Homeland Security Department
Cementing Positive Relationship with Muslim Americans
By C. Naseer Ahmad
Daniel Sutherland with a group of Pakistani-American
Washington, DC: Homeland
Security Department ’s (DHS) Office of Civil Liberties
and Civil Rights seeks to cement a positive relationship with
Muslim Americans. Through the training material distributed
to its vast number of employees across the many agencies within
the Department, DHS leadership under Secretary Michael Chertoff
is working to preserve freedom, while protecting America.
Recently, DHS engaged the Pakistani-American Community in
a constructive dialog.
During a special meeting on October 17, 2005 with Pakistani-American
business leaders in Washington, Daniel W. Sutherland, DHS
Civil Rights Officer, outlined the initiatives taken by his
Department to educate the public and train employees on America’s
Frontline. He distributed pamphlets and posters providing
guidance to Transportation Security Administration (TSA) employees
for performing searches of people from different ethnic and
The initiative for arranging this meeting came from Pakistani-American
leaders like Hanif Akhtar and Faisal Gill with Secretary Chertoff
and Attorney General Alberto Gonzales at an Iftar party hosted
by European Union Ambassador John Bruton recently. “We
want to voice our concerns and hear what DHS has to say,”
said Akhtar prior to the meeting.
During the meeting, Pakistani Americans representing a variety
of professions – engineering, dentistry, medicine, insurance
and information technology – expressed their concerns.
Ifran Malik, a Maryland resident expressed the common concern
of being stopped - or the fear of being singled out - frequently
and the associated delays. Dr. Maqsood Chaudhry, a dentist
based in Falls Church, Virginia, mentioned the concern of
being questioned if a Pakistani American stopped in Saudi
Arabia on the way back from Pakistan. “While performing
Haj is a fundamental part of faith, many American Muslims
of Pakistani origin visit Saudi Arabia to perform Umra –
a religious rite – whenever an opportunity arises,”
The Pakistani-American delegation requested DHS to find ways
to reduce the level of questioning for Pakistani Americans
who visit Saudi Arabia for legitimate religious reasons. Also
participating in the discussion were Dr. Mohammad Akbar –
a Northen Virginia physician, and Dr. Akbar Khawaja –
a former World Bank employee.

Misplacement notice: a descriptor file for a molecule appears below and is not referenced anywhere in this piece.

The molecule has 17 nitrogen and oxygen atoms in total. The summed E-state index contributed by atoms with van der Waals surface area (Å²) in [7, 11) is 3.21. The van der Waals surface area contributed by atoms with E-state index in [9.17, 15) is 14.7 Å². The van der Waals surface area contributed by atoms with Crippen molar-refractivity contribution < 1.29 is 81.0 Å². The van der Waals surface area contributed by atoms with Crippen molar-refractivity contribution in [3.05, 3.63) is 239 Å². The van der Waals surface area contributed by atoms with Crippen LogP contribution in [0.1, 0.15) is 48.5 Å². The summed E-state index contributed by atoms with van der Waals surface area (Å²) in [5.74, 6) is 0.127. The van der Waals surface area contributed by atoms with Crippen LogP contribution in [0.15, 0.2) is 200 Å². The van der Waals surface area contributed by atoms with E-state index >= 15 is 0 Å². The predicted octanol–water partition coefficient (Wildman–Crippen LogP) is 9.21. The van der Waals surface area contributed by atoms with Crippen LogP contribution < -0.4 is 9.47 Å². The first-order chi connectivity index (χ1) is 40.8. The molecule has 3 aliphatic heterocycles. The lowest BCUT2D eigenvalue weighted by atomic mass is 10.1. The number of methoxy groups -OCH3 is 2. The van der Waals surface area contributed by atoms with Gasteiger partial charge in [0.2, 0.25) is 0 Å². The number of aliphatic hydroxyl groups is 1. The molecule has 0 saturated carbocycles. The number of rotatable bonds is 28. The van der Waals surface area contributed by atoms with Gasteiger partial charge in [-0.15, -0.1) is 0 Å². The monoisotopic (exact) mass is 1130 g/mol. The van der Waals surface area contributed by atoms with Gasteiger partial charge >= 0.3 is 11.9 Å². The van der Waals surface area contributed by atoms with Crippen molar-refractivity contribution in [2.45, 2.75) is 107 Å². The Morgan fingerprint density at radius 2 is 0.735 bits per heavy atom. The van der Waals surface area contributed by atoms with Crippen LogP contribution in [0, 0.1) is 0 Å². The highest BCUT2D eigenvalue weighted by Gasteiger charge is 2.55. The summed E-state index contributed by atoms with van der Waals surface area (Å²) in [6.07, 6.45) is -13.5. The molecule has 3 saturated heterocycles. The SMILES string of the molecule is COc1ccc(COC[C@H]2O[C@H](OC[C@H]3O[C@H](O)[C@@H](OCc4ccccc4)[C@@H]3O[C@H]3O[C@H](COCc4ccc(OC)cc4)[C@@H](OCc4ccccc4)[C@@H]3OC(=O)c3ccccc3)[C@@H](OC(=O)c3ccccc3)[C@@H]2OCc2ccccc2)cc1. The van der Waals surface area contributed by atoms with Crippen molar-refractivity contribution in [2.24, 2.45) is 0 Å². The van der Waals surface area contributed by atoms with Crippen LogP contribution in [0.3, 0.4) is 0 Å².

One idea floated by Ifran Malik was to request the Saudi officials
and Saudi Embassy to issue special color-coded visas for people
who perform Umrah. In his opinion, such a visa might make
it easier for the inspectors. “The inspectors are very
polite,” said Malik. “But, since the problem is
the time lost while waiting for some inspector who can read
the Saudi issued visas written in Arabic,” he added.
The leaflets and the training material provided by DHS clearly
discourage the invidious use of race or ethnicity as a criterion
in conducting stops, searches and other law enforcement investigative
procedures. “Show RESPECT, explain why you need to conduct
search, offer private room for search if available and searches
should be conducted by a screener of the same gender as the
passenger being searched”. These are the points TSA
wants its employees to keep in mind while searching not only
Muslim Americans but also Sikh Americans.
Racial profiling is "wrong and we will end it in America."
This quote from President George W. Bush’s February
27, 2001 address to a Joint Session of Congress sets the theme
of a mandatory training course “Guidance Regarding the
Use of Race for Law Enforcement Officers” for DHS employees.
The computer-based training includes some tests to measure
the employee’s understanding of the guidelines.
“It is notable that an agency that has a largely law
enforcement and military mission has a civil libertarian in
the senior leadership,” said Civil Rights Officer Sutherland
in a speech on May 28, 2005 at the American-Arab Anti-Discrimination
Committee’s Silver Anniversary National Convention in
The increased level of engagement between the government and
the Arab-American and Muslim American communities is evident
from the mandatory video training course “The First
Three Seconds.” The Muslim Community Center in Silver
Spring, MD as well as some other familiar sites and personalities
are featured in this course, which was produced with the help
of Muslim Americans and Arab Americans.
The commitment to “protecting American, while preserving
freedom” is demonstrably taken seriously by DHS leadership.
In a pro-active approach Officer Sutherland requested the
Pakistani-American leaders to meet him again in 60 days to
review the progress and requested help in communicating his
message to the community.